Pulitzer Prize-winning author Marilynne Robinson’s beautiful, profound novel Jack will not be for every reader.
First of all, it’s a slow read. It has fewer than 300 pages, and if it had a vigorous plot, you’d rush through it in less than a week. Instead, you’ll find yourself spending much longer in the tangled, contradictory thoughts of John Ames Boughton—the titular Jack. You’ll want to stop and consider the foolish and wise things he thinks. You’ll wonder why he seems so eager to defeat himself. If you allow yourself the time, you could easily spend a month reading and thinking about Jack, about old-time Christian debates regarding grace, redemption and love.
Second, there’s the whole moral problem of Jack. You’ve seen him and felt him in the midst and at the edges of Robinson’s previous novels in the widely hailed Gilead cycle: Gilead, Home and Lila. He is the prodigal son of Reverend Robert Boughton of Gilead, Iowa. Since boyhood, Jack has had a shameful talent and urge for petty theft. Now, much older and out of prison, he flops in a single-occupancy hotel on the white side of segregated St. Louis just after World War II. At the beginning of the novel, he finds himself locked in a whites-only cemetery after hours, where he meets a young Black woman named Della Miles who has come there because Jack once praised the place to her. In the mysterious darkness, they talk about poetry and Hamlet and the coincidence that they are both children of ministers. He is aware of the shame that will result from her being discovered there. He wants to protect her. Yet he tells her he is the Prince of Darkness. You wonder if he is joking or really believes it.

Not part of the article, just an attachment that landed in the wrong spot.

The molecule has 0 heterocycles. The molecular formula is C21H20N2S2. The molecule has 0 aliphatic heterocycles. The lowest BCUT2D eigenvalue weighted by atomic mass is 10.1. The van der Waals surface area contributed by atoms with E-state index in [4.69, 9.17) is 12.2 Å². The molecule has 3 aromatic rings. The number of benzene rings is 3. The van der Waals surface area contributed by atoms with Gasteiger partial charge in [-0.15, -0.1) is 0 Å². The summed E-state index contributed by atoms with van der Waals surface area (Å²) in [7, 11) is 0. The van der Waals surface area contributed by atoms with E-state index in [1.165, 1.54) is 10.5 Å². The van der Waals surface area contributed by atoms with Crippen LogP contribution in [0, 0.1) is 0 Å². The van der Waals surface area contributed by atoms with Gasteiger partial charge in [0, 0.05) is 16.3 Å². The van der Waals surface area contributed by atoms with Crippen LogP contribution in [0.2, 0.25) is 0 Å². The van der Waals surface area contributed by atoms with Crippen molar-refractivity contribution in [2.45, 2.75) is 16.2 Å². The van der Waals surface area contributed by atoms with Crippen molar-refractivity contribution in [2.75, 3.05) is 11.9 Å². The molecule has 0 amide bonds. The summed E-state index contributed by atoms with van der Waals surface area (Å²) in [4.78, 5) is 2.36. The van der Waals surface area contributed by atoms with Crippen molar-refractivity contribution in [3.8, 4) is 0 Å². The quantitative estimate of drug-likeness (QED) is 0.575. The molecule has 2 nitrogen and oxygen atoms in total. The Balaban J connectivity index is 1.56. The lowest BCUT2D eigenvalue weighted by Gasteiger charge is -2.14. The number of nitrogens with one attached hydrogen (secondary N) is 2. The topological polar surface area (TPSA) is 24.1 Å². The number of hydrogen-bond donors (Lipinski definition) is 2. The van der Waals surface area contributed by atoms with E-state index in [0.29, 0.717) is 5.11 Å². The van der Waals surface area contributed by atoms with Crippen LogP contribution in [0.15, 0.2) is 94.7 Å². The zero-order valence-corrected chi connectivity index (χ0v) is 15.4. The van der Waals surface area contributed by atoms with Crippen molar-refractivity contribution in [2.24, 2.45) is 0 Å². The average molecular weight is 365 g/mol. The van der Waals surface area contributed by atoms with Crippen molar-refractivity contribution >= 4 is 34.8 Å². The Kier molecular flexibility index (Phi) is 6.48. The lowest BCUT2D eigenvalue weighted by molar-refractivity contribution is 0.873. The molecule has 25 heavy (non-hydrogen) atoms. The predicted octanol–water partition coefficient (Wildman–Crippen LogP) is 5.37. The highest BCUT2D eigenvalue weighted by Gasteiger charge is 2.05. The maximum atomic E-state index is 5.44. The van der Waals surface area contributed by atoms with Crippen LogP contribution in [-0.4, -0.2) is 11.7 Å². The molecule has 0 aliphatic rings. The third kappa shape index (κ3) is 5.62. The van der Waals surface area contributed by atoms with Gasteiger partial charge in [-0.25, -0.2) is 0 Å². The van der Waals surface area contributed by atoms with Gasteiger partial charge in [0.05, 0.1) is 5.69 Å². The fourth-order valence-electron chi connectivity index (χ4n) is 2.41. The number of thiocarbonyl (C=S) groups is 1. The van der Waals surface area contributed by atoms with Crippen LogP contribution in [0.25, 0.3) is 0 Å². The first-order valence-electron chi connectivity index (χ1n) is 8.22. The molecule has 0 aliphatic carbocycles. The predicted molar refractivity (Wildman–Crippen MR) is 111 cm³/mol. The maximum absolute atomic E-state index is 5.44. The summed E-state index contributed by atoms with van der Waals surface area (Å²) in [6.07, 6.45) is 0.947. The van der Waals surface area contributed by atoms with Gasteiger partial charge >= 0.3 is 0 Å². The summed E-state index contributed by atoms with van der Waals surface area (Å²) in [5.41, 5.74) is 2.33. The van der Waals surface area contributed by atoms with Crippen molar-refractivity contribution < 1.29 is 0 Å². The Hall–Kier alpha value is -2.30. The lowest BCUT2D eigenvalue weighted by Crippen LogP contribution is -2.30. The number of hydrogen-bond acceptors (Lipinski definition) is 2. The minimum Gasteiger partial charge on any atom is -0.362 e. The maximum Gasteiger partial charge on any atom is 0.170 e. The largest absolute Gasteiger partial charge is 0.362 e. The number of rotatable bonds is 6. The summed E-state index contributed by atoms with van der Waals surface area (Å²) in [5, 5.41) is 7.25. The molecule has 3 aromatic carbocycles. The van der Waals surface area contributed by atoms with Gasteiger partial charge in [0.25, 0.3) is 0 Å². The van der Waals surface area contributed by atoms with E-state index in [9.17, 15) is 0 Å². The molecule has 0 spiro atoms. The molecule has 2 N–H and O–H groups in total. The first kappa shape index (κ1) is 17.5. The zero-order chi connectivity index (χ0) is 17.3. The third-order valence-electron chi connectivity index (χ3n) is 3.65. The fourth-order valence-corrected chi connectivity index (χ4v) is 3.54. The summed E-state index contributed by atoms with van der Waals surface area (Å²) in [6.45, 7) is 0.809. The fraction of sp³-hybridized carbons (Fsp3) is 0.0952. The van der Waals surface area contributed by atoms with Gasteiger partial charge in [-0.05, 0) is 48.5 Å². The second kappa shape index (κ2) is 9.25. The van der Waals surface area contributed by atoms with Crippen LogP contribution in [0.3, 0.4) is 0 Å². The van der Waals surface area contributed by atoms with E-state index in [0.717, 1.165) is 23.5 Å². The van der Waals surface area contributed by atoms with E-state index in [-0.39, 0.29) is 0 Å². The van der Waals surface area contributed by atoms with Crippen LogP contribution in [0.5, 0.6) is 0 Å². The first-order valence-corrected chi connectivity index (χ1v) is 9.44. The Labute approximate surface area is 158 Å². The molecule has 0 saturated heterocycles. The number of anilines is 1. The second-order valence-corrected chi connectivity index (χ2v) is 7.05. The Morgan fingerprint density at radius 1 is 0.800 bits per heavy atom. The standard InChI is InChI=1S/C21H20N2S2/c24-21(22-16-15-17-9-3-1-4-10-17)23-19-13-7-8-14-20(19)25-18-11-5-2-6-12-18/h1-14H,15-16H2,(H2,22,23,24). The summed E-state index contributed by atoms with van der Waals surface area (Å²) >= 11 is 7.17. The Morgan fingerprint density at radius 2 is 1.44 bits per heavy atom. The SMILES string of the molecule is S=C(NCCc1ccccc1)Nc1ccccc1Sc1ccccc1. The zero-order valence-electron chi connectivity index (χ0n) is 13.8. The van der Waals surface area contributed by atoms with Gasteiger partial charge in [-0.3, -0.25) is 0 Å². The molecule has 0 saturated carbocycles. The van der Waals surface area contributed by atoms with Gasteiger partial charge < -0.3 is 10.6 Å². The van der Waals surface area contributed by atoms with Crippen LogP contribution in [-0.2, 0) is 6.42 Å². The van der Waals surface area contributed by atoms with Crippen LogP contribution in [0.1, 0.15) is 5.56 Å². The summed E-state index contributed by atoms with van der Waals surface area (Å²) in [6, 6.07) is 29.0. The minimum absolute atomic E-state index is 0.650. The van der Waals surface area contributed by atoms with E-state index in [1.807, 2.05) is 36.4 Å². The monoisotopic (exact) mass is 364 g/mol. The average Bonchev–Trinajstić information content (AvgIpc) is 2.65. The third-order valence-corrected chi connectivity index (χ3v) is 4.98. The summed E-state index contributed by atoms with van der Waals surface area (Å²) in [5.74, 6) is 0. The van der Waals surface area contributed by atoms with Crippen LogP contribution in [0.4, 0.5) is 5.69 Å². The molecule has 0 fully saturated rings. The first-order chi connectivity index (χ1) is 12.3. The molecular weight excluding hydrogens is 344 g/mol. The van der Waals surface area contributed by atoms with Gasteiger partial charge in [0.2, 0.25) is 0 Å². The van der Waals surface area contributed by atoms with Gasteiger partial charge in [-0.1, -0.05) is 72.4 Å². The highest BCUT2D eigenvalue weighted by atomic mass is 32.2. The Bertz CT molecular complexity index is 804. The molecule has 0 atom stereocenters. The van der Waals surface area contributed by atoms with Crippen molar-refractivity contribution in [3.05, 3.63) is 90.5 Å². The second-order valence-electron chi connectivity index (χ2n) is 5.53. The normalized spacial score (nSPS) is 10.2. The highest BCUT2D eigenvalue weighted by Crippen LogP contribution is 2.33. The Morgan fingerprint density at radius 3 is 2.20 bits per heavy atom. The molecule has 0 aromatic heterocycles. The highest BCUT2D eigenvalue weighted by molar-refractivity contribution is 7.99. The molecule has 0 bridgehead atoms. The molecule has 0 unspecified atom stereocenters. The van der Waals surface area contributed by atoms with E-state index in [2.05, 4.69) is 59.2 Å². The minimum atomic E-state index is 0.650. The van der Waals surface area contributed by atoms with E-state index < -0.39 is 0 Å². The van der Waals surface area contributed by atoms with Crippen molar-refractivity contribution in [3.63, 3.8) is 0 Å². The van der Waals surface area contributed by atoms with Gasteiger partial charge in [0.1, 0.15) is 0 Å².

Third is the question of Della. She is young, smart and from a good Christian family. She teaches English at the local Black high school. She is the beloved daughter of an esteemed Baptist bishop in Memphis. The risk to her and her family’s reputation in associating with Jack could be devastating. So why in God’s name would she fall in love with Jack? What does it even mean that she believes she has seen his holy human soul?
These are just a few of the spirit-boggling questions a reader will encounter by dipping into Robinson’s glorious new novel.